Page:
TA, QF split: VA, EY and others to the rescue

Issues & Trends – December 2012 / January 2013

TA, QF split: VA, EY and others to the rescue

OTHER airlines are helping to fill the void created by Qantas’ decision to pull its co-operative marketing support from Tourism Australia.

Incensed by the reported involvement of TA chairman Geoff Dixon in a planned takeover of the carrier, Qantas has decided to take its bat and ball and go home.

Claiming Dixon has an untenable conflict of interest – a claim rejected by the TA board – the airline has terminated the flow of marketing funds, headlined as $50 million and variously valued between $5 million a year and $44 million over three years depending on whom you listen to.

Barely had Qantas slammed the door shut on its way out than Virgin Australia had prised it open to negotiate a deal that will see the carrier double the value of its marketing partnership with TA.
The two parties will increase their joint commitments from $6 million to $12 million over the next three financial years, on a range of joint marketing activities, including the promotion of major sporting and business events.

The global partnership will focus on key inbound visitor markets to Australia – the US, New Zealand, the UK, continental Europe and Asia.

TA managing director Andrew McEvoy described the pact as “great news for Australian tourism”. He said the extra funds will “immediately go to good use in some of our most important inbound tourism markets”.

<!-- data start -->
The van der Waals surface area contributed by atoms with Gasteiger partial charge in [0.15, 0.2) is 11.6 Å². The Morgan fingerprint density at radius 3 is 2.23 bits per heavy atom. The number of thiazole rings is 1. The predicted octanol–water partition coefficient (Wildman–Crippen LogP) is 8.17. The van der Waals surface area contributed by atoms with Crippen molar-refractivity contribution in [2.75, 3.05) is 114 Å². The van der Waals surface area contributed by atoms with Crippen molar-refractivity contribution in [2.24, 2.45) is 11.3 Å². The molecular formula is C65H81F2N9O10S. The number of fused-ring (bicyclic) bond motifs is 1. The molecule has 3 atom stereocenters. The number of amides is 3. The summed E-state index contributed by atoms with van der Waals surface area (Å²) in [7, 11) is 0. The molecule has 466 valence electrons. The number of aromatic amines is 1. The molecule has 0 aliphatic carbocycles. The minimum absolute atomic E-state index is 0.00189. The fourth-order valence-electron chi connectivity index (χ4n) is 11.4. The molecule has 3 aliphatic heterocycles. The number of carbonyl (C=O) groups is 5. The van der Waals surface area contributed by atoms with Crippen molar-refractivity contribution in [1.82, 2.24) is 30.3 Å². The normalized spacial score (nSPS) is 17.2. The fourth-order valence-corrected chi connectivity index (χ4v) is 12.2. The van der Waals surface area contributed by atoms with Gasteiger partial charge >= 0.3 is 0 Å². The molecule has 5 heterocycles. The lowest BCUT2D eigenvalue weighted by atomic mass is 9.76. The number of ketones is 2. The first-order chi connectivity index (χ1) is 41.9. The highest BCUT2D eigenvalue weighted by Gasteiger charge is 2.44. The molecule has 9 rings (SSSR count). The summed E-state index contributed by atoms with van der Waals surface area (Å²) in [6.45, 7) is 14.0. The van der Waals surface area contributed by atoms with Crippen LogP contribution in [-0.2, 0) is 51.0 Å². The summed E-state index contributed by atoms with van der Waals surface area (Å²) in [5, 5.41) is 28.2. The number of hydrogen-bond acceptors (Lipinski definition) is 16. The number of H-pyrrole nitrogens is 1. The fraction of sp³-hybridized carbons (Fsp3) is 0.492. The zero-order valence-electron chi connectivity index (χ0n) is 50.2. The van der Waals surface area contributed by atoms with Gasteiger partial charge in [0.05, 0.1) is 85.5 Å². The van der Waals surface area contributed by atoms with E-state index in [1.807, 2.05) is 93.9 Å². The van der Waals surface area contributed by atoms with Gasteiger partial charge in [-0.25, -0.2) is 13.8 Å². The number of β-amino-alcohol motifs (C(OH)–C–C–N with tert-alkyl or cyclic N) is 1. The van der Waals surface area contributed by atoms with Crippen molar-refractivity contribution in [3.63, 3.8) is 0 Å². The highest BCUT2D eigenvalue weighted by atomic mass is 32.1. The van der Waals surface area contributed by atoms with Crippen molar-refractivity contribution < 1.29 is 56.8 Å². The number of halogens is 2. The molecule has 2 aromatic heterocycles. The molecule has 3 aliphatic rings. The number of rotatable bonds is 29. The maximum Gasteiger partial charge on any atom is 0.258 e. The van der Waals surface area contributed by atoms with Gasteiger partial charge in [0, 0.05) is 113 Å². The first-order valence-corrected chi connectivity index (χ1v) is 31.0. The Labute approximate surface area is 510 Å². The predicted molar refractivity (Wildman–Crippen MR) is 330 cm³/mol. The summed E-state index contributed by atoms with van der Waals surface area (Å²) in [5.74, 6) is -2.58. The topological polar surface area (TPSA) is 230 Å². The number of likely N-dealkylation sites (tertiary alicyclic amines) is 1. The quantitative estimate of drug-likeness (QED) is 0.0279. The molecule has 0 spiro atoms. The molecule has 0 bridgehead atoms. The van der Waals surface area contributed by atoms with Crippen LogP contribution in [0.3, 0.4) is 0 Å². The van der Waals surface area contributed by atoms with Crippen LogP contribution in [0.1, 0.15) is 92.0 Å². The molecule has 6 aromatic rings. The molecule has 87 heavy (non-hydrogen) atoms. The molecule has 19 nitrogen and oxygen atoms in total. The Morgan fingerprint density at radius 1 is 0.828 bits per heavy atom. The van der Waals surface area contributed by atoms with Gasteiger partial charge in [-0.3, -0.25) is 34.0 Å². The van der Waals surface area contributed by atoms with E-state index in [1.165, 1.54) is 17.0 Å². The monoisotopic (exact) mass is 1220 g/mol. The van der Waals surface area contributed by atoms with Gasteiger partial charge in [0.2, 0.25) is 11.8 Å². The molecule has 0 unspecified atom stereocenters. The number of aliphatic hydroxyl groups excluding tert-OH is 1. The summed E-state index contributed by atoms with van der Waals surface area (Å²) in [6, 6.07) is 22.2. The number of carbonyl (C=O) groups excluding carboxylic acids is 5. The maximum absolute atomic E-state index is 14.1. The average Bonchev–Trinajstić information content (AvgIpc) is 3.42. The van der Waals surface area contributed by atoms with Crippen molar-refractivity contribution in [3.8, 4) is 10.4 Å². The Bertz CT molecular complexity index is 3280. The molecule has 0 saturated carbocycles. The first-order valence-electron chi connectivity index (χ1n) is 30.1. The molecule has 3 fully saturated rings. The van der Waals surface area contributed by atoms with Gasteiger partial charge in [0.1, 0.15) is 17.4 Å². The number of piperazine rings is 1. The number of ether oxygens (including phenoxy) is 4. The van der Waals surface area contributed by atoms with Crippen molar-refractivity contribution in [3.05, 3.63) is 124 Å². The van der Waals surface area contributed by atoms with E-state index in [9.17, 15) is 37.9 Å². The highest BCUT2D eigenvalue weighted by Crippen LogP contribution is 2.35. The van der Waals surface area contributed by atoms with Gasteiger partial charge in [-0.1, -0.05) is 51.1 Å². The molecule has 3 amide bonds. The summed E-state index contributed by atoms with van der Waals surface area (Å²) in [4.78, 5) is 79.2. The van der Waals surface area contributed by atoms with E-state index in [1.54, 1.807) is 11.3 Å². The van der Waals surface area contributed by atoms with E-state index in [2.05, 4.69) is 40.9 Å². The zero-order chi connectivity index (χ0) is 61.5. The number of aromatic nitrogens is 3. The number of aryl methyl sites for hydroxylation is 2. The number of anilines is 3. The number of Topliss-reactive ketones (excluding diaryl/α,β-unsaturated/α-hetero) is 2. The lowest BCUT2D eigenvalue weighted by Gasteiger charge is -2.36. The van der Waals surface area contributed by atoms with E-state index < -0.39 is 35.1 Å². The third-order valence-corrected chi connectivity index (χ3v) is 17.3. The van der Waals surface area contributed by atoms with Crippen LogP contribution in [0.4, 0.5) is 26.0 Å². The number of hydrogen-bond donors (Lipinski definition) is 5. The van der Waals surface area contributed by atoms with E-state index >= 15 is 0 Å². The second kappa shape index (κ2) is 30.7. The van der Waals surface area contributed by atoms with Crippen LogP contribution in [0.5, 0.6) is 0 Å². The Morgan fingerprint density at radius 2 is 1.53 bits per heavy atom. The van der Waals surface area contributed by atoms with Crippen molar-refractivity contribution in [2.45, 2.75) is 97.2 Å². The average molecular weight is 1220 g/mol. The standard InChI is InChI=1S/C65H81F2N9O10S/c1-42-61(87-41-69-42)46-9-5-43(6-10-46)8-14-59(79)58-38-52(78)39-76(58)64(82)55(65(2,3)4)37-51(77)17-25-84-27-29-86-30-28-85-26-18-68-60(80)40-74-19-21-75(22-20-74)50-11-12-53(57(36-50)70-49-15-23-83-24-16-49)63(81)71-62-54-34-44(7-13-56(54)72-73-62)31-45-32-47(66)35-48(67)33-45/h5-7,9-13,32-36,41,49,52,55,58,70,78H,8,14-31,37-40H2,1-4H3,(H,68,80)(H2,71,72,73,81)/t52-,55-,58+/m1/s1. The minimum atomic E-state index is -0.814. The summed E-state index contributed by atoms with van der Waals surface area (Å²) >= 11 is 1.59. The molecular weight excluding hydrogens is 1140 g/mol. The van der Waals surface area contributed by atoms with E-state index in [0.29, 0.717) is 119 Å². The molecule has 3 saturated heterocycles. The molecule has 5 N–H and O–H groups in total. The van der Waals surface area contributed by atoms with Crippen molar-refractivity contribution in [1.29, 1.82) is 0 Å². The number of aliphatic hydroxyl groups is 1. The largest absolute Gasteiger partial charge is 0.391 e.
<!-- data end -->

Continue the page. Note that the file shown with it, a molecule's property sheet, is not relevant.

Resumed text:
He added that the recent bounce back in US arrivals, up four per cent so far this year, was a significant opportunity and would also be a key focus of the additional marketing funds.

Virgin Australia chief executive John Borghetti said: “Thanks to our growing international operations and our recently formed alliances with four of the world’s leading airlines Air New Zealand, Delta Air Lines, Etihad Airways and Singapore Airlines, we now have the ability to access international visitors from over 400 cities around the world.”

One of those partners, Singapore Airlines, signed a major three-year marketing partnership with TA in July last year to jointly fund a range of tourism promotion activities.

And another, Etihad Airways, has now signed a strategic marketing agreement with TA that will see the parties jointly spend up to $6 million over the next three years in a range of co-operative programs. Etihad president and chief executive James Hogan said: “Etihad Airways and Tourism Australia have already started planning a major campaign for the first half of 2013.”

McEvoy said Tourism Australia and Etihad will jointly seek involve-ment of the states and territories in future co-operative campaigns “in line with continuing efforts to speak with ‘one voice’ in international marketing” – a thinly veiled criticism of Qantas’ claim that it will channel marketing funds directly to individual states.

Qantas’ new partner Emirates, meanwhile, has committed more money than it spends with any other Nation Tourist Office worldwide to a $14.3 million, three year marketing pact with TA.



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